Performance-Funding Bill Advances in Texas

May 1, 2015

The Texas Senate on Thursday passed a bill that would require public colleges to meet several performance standards in order to increase tuition rates beyond the rate of inflation. Performance-based funding formulas, while controversial, are becoming more popular among state legislatures. The bill in Texas, which now goes to the state House for consideration, likely will draw national attention.

The 11 performance requirements in the proposed legislation include measures of graduation rates, student completion milestones, the number of degrees earned by at-risk students and the institution's administrative costs. 

In 2003 the Texas Legislature ceded its ability to set tuition rates at the state's public institutions. That move was a response in part to deep budget cuts, The Dallas Morning News reported. But tuition has risen quickly since then, said lawmakers who support the bill.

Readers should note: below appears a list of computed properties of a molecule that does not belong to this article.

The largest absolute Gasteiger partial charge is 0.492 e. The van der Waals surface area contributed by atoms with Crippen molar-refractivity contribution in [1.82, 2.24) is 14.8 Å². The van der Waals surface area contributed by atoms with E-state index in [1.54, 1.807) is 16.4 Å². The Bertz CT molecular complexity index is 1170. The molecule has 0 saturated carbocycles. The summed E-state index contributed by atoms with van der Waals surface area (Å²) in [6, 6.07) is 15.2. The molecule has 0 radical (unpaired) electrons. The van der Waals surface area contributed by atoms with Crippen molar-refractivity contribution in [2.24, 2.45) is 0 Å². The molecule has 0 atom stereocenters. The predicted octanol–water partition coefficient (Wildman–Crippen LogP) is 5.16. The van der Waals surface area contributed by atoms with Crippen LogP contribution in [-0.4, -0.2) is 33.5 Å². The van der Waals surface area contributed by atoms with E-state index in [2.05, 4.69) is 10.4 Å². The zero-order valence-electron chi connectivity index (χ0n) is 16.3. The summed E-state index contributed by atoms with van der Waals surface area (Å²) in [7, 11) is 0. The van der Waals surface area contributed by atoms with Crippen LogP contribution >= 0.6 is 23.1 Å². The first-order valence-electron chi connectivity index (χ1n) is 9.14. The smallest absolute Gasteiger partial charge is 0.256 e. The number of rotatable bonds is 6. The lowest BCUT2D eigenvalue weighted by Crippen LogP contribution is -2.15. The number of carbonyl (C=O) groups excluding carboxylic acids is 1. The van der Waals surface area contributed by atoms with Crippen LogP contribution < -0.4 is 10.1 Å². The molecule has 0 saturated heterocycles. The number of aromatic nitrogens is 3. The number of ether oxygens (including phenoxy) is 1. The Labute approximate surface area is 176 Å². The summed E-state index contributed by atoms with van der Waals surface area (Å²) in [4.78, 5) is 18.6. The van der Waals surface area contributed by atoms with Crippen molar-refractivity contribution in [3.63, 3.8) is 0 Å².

“The cost of college education has skyrocketed to where students are being priced out of higher education altogether or required to take out exorbitant student loans to finance their education,” said State Senator Charles Schwertner, a Republican, according to the Dallas newspaper.

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